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I've recently noticed an odd behavior in a few timeseries methods. Let's fit an arima model (ar1) to the annual subspots data

library(forecast)
library(ggplot2)

mod_arima <- arima(sunspot.year, c(1, 0, 0), xreg = 1700:1988)

Now, if we use forecast to get the fit on the model, it's a year off. Compare these two plots:

ggplot(sun_dat,
       aes(x = years, y = sunspots)) +
  geom_line() +
  geom_line(y = fitted(mod_arima), 
            alpha = 0.5, lwd = 2, color = "blue")

enter image description here

To one where we delete the first value and tack on an NA at the end



ggplot(sun_dat,
       aes(x = years, y = sunspots)) +
  geom_line() +
   geom_line(y = c(fitted(mod_arima)[-1], NA), 
             alpha = 0.5, lwd = 2, color = "blue")

enter image description here

The second lines up perfectly, while the first is obviously one year off. What's going on here?

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    $\begingroup$ This is completely normal if the best prediction of $y_{t+1}$ is roughly $y_{t}$, which happens when the time series is a martingale difference sequence (typical e.g. for prices of shares and other financial instruments). $\endgroup$ – Richard Hardy Apr 23 at 17:01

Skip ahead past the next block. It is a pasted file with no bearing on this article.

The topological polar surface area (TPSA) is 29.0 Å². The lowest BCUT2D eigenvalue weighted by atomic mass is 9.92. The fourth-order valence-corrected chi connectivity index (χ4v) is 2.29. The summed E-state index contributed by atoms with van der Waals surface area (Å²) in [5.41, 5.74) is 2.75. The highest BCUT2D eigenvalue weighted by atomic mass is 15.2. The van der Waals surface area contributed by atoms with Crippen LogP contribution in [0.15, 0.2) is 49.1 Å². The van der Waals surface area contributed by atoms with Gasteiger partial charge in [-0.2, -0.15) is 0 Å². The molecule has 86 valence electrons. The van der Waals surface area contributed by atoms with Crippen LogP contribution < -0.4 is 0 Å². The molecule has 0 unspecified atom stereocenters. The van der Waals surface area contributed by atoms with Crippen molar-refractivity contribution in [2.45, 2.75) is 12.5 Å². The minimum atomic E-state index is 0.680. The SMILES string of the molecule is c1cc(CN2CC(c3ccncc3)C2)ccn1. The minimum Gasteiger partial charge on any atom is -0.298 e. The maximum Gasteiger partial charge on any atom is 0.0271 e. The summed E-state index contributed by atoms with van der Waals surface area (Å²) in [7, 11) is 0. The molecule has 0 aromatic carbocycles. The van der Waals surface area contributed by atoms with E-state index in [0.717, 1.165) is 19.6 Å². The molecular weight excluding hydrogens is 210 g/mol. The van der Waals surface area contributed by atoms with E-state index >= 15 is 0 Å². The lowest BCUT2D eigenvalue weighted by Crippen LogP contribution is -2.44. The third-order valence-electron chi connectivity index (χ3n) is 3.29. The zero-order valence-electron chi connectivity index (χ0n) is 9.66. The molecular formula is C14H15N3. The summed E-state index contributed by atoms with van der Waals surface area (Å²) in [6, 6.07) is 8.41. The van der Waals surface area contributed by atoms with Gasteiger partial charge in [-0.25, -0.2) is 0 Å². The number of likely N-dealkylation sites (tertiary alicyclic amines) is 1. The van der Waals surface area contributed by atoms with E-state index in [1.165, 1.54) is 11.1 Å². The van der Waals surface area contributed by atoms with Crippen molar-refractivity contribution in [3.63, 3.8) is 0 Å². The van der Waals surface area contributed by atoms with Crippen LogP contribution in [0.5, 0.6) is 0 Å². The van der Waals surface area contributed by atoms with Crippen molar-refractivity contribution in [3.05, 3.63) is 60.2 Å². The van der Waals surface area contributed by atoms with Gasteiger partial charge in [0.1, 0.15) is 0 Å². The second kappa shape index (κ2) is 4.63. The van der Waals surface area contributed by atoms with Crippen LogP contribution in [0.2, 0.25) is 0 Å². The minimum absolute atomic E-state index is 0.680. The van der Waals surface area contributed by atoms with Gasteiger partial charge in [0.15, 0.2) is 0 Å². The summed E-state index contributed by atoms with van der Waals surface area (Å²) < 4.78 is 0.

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As Richard Hardy writes: if your prediction $\hat{y}_{t+1}$ of $y_{t+1}$ is pretty much your last observation $y_t$, then of course you would expect $\hat{y}_{t+1}$ to line up with $y_t$, which would show exactly as the one year lag you wonder about.

And if you specify

arima(sunspot.year, c(1, 0, 0), xreg = 1700:1988)

then you fitted exactly that: an AR(1) model. The AR(1) coefficient is estimated to be about 0.81. (With an intercept. Also, if you add the year as a regressor, you will model a trend. Did you intend to do this?)

Incidentally, if you allow auto.arima() to fit a model, it will choose an ARIMA(2,1,3) model, which will not exhibit this lag:

sunspots

library(forecast)
model <- auto.arima(sunspot.year)
plot(sunspot.year)
lines(model$fit,col="red")

You could also include the known sunspot period of length 11, though auto.arima() won't automatically fit a SARIMA.

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You're fitting an $ARIMA(1,0,0)$ model to your data, which means that your fitted model has the form:

$\hat{Y}_{t+1}-m = a(Y_t-m) + \epsilon$

So it looks like it's a year off, because all the model is doing is copying the value from the current year $Y_t$, with an adjustment $a$ and a drift term, and making that the prediction for the next year $\hat{Y}_{t+1}$.

Your data looks highly cyclical, you might want to try fitting a seasonal ARIMA model instead of a simple AR(1) or AR(2).

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